[Kristy]: What are your top three tips for building an outstanding legal team? 

First, you must begin with what I call the “hardware”, i.e. the hard, tangible, measurable aspects of running a legal department. These are things like:

– assessing your core risks and talent and designing an integrated team structure around those elements;

– unifying your budget and optimizing your spend;

– rationalizing your service delivery model;

– selecting the right outside partners; and

– identifying the technologies that will support your efforts.

Once you have taken on and demonstrated success with the hardware, you will have gained the credibility needed to focus on what I call the “software”, i.e. the less tangible but even more critical components like culture, leadership and talent. Here you will want to focus on things like:

– developing and reinforcing your subculture;

– identifying and tweaking your unwritten cultural assumptions;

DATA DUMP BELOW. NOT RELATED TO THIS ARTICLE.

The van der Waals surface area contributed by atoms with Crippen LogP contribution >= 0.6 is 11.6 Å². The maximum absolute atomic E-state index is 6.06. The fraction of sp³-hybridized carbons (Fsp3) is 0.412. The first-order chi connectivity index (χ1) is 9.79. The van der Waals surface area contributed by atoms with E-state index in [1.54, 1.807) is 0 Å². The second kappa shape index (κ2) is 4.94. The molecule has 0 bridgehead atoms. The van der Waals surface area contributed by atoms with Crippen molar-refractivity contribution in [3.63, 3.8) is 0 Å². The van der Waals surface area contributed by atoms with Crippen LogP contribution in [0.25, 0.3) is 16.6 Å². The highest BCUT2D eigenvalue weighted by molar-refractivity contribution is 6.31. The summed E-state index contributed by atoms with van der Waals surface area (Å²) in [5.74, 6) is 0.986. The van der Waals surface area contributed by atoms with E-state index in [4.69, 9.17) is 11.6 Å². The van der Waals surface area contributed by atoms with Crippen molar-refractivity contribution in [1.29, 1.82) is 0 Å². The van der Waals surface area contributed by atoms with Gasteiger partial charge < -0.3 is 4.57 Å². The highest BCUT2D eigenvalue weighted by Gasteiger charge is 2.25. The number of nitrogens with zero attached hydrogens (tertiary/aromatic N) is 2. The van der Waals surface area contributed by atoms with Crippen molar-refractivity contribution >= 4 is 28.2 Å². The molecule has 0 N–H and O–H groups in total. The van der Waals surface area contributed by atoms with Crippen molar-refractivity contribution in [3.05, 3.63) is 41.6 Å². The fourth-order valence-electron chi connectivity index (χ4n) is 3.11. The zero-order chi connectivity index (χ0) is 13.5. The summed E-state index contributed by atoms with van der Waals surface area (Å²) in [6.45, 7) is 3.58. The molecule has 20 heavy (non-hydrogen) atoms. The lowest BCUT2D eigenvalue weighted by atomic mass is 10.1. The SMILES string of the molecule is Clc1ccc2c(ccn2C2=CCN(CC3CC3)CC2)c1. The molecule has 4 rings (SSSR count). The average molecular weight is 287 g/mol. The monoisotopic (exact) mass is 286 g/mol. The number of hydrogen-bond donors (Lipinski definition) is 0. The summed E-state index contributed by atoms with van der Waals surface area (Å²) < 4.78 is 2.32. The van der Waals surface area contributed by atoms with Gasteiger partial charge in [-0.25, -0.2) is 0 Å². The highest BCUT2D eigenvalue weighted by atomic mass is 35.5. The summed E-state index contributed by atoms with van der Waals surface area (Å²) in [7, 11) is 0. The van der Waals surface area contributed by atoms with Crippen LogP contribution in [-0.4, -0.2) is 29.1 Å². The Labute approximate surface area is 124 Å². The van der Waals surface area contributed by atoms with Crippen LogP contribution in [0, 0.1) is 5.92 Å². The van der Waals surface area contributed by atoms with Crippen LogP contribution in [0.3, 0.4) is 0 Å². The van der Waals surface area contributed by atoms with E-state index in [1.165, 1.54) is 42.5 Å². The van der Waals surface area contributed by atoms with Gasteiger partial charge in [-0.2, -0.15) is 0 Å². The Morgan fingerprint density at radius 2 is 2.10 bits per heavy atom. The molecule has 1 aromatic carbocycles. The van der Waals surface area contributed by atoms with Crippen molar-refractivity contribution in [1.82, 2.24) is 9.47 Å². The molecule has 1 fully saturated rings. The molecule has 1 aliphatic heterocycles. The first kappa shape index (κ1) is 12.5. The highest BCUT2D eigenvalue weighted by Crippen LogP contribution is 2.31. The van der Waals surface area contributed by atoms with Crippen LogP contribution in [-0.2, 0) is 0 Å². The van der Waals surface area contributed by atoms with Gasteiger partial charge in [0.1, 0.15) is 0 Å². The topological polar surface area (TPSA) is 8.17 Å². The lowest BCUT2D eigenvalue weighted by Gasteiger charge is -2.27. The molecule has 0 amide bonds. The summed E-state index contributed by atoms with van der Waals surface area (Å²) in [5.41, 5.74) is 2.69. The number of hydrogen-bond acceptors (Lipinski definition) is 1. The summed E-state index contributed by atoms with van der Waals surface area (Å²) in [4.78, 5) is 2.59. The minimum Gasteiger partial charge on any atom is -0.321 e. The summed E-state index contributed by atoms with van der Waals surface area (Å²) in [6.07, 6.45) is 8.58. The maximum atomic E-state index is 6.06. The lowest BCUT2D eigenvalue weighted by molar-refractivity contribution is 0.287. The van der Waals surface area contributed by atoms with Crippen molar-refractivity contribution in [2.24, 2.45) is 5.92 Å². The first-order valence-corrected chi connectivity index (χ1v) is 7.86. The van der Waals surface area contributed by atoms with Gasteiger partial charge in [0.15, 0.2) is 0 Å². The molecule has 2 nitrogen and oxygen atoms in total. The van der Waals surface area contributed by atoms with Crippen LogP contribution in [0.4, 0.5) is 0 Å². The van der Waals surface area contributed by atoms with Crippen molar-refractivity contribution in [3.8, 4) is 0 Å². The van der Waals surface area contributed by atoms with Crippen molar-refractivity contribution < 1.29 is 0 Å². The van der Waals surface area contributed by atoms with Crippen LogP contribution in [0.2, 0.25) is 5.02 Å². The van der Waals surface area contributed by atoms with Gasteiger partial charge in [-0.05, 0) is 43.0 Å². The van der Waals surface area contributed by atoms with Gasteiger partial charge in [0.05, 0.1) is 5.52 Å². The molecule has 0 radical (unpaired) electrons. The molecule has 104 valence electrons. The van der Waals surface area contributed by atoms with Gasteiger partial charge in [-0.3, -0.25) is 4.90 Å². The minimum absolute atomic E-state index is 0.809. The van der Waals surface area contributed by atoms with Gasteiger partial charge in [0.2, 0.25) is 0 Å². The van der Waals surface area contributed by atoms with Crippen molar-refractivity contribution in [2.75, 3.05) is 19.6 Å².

– managing the generational context; and

– recruiting legal leaders who have the skills and qualities you need to run a high-performance team.

There will of course be interplay between these elements and steps are bound to get mingled. But when in doubt, return to the basic formula.

Third, throughout it all, you must pay attention to change management and strategic direction. Failing to address these will scuttle everything.

I cover each of these aspects in some detail in my book.

[Kristy]: Thank you so much for sharing your insights with us Bjarne!


Bjarne is General Counsel, Chief Legal Officer and member of the Executive Committee of Pearson PLC, a FTSE 100 company. At Pearson, Bjarne leads 170 professionals across six continents. He previously held various positions in Europe, Asia and the United States with The Coca-Cola Company, most recently as Associate General Counsel. He has also held positions at Kimberly-Clark and the law firms of Sullivan & Cromwell and White & Case. Bjarne is a frequent speaker, panelist and lecturer. He authors the “Career Path” column in the ACC Docket and he serves on the Editorial Board of Modern Legal Practice. His book “Building an Outstanding Legal Organization: Battle-Tested Strategies from a General Counsel” can be found here: